Of the most notable changes in the global healthcare industry, is the adoption of a new business model that shifts its focus from developing blockbuster drugs and building pipelines, to business portfolio evolution, the regulatory landscape and emerging markets. These strides are being taken to develop better patient outcomes, as well as to counter the slow market growth and declining profitability of the global healthcare industry.
The drivers behind this shift are numerous. They include factors such as generic competition, pricing pressures, expansion into emerging markets and a persistent economic slowdown to name a few. And so, as a result of the challenging climate, the life sciences industry is transitioning away from a primary-care, towards targeting specialist secondary care indications.
Across the GCC states, which include Bahrain, Kuwait, Oman, Qatar, Saudi Arabia and the United Arab Emirates, a very dynamic life sciences and healthcare market is rising. This is primarily due to their growing and aging population and increasing total health care expenditures per capita.
The GCC population is in fact expected to continue growing at five percent Year on Year, driven mainly by the influx of expatriates to the region, according to a recent Deloitte report. While the dominant age group is estimated to be the 30-44 year old group, the 45-65 and 65+ age groups are expected to grow cumulatively by an average of six percent between 2011 and 2020. This aging population will further increase the burden on health care systems and costs.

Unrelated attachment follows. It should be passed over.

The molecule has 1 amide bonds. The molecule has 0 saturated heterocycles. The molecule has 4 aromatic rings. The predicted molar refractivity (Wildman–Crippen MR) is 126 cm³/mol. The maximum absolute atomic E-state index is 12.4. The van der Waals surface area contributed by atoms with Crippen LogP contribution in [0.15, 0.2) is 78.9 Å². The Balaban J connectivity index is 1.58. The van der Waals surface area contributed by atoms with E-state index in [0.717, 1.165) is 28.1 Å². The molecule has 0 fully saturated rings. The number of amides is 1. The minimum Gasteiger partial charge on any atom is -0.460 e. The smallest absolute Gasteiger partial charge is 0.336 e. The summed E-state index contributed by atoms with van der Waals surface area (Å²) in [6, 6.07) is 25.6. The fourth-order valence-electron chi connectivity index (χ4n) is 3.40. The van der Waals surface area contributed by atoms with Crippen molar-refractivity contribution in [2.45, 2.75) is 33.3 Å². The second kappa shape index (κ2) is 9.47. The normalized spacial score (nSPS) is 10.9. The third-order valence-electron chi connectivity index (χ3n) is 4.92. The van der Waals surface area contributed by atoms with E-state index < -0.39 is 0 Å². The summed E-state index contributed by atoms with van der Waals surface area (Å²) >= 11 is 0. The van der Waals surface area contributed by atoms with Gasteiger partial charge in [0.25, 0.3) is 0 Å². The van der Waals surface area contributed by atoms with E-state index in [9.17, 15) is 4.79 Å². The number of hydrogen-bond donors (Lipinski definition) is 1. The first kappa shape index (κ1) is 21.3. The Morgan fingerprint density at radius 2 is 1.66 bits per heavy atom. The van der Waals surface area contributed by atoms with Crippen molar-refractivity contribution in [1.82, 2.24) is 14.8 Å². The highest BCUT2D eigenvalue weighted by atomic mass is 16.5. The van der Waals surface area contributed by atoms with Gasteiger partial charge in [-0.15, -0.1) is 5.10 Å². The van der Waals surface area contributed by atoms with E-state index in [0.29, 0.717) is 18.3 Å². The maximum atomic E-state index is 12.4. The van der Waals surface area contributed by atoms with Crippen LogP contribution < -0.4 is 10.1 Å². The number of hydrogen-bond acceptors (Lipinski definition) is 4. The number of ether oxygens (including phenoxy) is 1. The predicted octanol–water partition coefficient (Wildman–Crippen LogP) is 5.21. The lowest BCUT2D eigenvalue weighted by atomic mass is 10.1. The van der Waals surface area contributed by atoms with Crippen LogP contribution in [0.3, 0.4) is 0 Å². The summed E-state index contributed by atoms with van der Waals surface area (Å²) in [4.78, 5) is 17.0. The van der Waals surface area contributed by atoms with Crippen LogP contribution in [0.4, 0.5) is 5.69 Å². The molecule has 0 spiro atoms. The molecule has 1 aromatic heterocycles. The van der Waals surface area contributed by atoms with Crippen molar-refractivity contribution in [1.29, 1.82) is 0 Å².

In addition, we are witnessing many prevalent trends across the GCC, that are likely to impact life sciences and healthcare companies operating in the region. They include governments’ increasing investment in health awareness and lifestyle changes programs and technological advancements; the growth of smaller clinics and ambulatory centers; increased interest in medical tourism; and new health care regulations.
The GCC healthcare market is also facing many challenges. Primarily, GCC States’ heavy reliance on government financing as well as increasing health care costs are dampening growth. Other challenges include limited medical education options, capital-intensive health care for the private sector, a shortage of medical personnel, and a healthcare infrastructure that lags behind developed nations.
However, despite the many challenges and shifts, the global life sciences outlook for 2013 is favorable. Aging populations, opportunities in emerging markets and technological advancements will no doubt fuel the industry’s growth in the coming years.
By Herve Ballantyne
Healthcare industry leader at Deloitte Middle East